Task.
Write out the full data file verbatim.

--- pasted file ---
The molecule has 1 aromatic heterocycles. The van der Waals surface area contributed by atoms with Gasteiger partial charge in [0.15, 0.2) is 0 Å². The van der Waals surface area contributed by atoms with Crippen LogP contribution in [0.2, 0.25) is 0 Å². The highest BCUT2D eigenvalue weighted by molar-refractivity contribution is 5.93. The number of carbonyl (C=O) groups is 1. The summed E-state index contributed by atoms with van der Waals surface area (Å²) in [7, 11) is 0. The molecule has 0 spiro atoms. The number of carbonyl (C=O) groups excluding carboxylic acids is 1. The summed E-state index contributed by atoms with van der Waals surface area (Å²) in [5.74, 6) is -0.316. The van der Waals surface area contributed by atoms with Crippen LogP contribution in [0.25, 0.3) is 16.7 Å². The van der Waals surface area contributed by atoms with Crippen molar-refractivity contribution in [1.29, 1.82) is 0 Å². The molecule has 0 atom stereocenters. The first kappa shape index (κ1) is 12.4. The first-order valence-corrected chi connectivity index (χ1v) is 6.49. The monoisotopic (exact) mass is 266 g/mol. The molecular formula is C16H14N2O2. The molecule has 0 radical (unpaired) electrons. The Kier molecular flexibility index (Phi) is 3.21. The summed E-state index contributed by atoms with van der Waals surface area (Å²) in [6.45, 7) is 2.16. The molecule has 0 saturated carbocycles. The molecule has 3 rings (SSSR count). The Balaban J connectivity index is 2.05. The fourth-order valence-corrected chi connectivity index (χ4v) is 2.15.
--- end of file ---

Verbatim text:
The molecule has 1 aromatic heterocycles. The van der Waals surface area contributed by atoms with Gasteiger partial charge in [0.15, 0.2) is 0 Å². The van der Waals surface area contributed by atoms with Crippen LogP contribution in [0.2, 0.25) is 0 Å². The highest BCUT2D eigenvalue weighted by molar-refractivity contribution is 5.93. The number of carbonyl (C=O) groups is 1. The summed E-state index contributed by atoms with van der Waals surface area (Å²) in [7, 11) is 0. The molecule has 0 spiro atoms. The number of carbonyl (C=O) groups excluding carboxylic acids is 1. The summed E-state index contributed by atoms with van der Waals surface area (Å²) in [5.74, 6) is -0.316. The van der Waals surface area contributed by atoms with Crippen LogP contribution in [0.25, 0.3) is 16.7 Å². The van der Waals surface area contributed by atoms with Crippen molar-refractivity contribution in [1.29, 1.82) is 0 Å². The molecule has 0 atom stereocenters. The first kappa shape index (κ1) is 12.4. The first-order valence-corrected chi connectivity index (χ1v) is 6.49. The monoisotopic (exact) mass is 266 g/mol. The molecular formula is C16H14N2O2. The molecule has 0 radical (unpaired) electrons. The Kier molecular flexibility index (Phi) is 3.21. The summed E-state index contributed by atoms with van der Waals surface area (Å²) in [6.45, 7) is 2.16. The molecule has 0 saturated carbocycles. The molecule has 3 rings (SSSR count). The Balaban J connectivity index is 2.05. The fourth-order valence-corrected chi connectivity index (χ4v) is 2.15.